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the first day


Rabbi Yoel Lieberman

Elul 1, 5778
Thank you for your answer. I understand that the concept of night and day does not necessarily mean the presence of sun and moon, as you mentioned in your anwer. However, I’m still wondering what is meant by the first day in Genesis 1:5. Was it before the first evening started or after the first evening started? Thank you once more. Jaap Oosterhuis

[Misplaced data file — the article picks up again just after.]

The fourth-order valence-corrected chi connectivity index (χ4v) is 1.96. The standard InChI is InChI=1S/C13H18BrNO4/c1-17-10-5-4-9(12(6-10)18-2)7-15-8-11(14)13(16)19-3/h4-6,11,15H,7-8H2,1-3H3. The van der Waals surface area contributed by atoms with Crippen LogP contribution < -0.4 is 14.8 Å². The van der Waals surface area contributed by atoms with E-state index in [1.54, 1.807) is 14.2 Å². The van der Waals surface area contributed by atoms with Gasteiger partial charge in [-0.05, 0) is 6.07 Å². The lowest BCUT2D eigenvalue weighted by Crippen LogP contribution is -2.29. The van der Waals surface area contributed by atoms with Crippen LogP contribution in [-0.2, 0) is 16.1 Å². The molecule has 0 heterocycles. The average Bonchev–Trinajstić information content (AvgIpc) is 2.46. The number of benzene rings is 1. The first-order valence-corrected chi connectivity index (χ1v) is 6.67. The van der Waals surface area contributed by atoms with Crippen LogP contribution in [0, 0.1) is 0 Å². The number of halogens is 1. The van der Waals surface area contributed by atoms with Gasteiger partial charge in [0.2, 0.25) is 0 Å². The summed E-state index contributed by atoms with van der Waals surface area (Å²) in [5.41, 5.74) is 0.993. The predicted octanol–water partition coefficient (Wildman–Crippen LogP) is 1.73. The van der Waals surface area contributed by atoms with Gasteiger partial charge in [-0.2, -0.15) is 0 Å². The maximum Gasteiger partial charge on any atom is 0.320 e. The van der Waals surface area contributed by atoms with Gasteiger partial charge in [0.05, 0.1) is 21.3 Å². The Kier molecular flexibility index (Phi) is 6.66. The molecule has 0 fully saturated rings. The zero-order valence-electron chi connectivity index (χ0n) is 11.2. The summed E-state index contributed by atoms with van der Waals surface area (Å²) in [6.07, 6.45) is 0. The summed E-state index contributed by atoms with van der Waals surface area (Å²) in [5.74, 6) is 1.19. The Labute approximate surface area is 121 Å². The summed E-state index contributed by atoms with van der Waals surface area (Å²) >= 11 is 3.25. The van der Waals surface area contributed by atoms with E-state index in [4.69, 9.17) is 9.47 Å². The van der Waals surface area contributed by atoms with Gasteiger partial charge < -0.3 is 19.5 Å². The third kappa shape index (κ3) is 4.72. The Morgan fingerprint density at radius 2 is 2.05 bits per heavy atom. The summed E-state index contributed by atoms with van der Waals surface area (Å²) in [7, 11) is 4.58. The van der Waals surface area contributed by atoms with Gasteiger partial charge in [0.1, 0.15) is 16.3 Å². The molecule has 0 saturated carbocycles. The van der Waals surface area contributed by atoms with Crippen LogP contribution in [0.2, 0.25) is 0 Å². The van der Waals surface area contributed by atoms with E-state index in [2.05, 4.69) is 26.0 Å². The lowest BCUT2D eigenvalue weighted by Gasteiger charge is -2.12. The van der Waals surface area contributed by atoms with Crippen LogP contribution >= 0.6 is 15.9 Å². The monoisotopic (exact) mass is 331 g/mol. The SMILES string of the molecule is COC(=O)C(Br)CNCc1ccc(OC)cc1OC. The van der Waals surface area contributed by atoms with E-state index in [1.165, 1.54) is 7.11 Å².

ב"ה Shalom This is indeed a question raised by the commentators. There is a lot more than what meets the eye trying to understand the physical reality of creation while there is heaven and earth on the one hand, no luminary bodies on the other hand, and on this background light is created and there is evening and morning which constitute a day to be followed by other days. In my answer I will limit myself to the simple instruction of the verse. There are many commentaries, but I chose one which in my humble opinion makes the verse comprehensible without going into deeper levels of understanding which are not in the scope of this question and answer platform. The 19th century biblical commentator, (Meir Leibush ben Yehiel Michel Wisser (March 7, 1809 – September 18, 1879), known as the "Malbim" wrote, that the light was created and then straightaway it set, thus bringing about evening. Following 12 hours of dark, the light reappeared, hence bringing about morning which then constituted the first day. All the best
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